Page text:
Recurrent airway obstruction (RAO) is a common condition in many different types of horses. It is a performance limiting problem commonly caused by an allergic respiratory response. Signs include:
– chronic cough
– nasal discharge
– increased respiratory rate (tachypnoea) and effort (dyspnoea)
Episodes of RAO are usually caused by exposure of susceptible animals to common allergens. The most common culprits are organic dusts mwhen horses are stabled, bedded on straw, and fed hay (in particular round bales). Removal of these causal agents will usually result in remission of any signs. It most commonly starts at around 9 years of age, although 12% of mature horses have some degree of allergen induced lower airway inflammation. There is no breed or gender predilection, but there does seem to be a heritable component to susceptibility.
Signs of RAO include flared nostrils, increased respiratory rate (tachypnoea), cough and if the problem has been going on for long enough then the horse can have a heave line. Breathing usually includes a prolonged, laboured expiratory phase. Usually a cough is heard when the horse is exercised or being fed. Mildly affected horses may present with minimal signs at rest but coughing and exercise intolerance are noted during increased performance.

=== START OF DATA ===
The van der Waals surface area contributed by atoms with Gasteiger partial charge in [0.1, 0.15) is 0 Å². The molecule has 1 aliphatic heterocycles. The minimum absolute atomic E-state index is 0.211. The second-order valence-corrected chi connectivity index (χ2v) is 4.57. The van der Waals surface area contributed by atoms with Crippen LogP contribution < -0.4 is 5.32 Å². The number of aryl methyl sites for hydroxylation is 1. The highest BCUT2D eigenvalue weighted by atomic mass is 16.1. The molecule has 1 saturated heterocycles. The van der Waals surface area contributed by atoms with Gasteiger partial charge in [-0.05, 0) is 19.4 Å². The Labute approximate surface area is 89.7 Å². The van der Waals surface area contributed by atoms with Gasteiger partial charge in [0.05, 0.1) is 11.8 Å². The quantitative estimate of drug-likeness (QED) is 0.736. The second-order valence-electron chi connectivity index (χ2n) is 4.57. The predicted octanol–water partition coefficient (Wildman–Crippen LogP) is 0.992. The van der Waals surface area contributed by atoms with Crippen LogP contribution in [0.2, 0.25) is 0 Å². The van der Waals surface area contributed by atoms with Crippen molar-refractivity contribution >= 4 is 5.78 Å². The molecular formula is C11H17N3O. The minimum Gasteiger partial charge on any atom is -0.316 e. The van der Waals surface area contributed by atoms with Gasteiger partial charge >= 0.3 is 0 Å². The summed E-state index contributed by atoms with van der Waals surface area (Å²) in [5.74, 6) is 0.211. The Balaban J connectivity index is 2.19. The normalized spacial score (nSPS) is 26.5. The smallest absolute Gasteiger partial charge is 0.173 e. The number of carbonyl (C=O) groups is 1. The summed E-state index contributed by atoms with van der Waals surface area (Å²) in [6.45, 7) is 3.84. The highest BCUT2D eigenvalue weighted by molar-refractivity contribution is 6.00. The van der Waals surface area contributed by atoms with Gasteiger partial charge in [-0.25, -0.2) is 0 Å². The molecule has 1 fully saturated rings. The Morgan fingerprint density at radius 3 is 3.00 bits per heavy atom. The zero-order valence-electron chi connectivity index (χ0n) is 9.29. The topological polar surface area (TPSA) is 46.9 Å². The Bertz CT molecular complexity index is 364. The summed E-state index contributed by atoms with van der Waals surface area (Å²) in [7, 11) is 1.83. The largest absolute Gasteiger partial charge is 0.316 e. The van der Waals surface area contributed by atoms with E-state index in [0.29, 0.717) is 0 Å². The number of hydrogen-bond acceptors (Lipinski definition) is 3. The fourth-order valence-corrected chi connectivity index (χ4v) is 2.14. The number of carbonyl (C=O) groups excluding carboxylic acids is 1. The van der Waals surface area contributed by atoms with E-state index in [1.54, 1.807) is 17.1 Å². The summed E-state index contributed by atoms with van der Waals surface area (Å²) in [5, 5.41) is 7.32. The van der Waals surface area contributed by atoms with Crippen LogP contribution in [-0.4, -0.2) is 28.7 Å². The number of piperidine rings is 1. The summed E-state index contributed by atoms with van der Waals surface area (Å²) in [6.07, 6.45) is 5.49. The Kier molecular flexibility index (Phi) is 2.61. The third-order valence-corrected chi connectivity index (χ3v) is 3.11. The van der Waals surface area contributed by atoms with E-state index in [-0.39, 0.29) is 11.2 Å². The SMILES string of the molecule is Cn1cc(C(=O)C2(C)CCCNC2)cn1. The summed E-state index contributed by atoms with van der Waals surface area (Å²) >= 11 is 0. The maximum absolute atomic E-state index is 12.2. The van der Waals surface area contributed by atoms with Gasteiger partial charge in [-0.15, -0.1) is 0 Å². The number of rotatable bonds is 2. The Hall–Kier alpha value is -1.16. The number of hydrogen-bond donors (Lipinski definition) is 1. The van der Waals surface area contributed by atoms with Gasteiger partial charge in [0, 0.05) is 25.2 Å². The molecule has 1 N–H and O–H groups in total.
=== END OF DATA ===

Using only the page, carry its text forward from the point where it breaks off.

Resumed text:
Some horses can demonstrate signs during summer, which, usually indicates sensitivity to pollens and certain moulds and this is called summer pasture-associated obstructive pulmonary disease. Management of this is similar to RAO except with the addition of pasture avoidance.
Most commonly diagnosis is made on clinical exam and history alone, routine blood samples are commonly unhelpful in this scenario, x-rays of the chest are also not commonly not beneficial. Bronchoalveolar lavage (BAL) is usually not required in horses with obvious clinical signs and can be contra-indicated in horses with breathing difficulties at rest.
The most important aspect of treating RAO is to limit exposure to the causal agents. Medical treatment will stop the signs and symptoms but these will return as soon as it is stopped if management chenges haven’t been put in place. Medical treatment consists of a combination of drugs to open up the airways (bronchodilators) and steroids to reduce inflammation.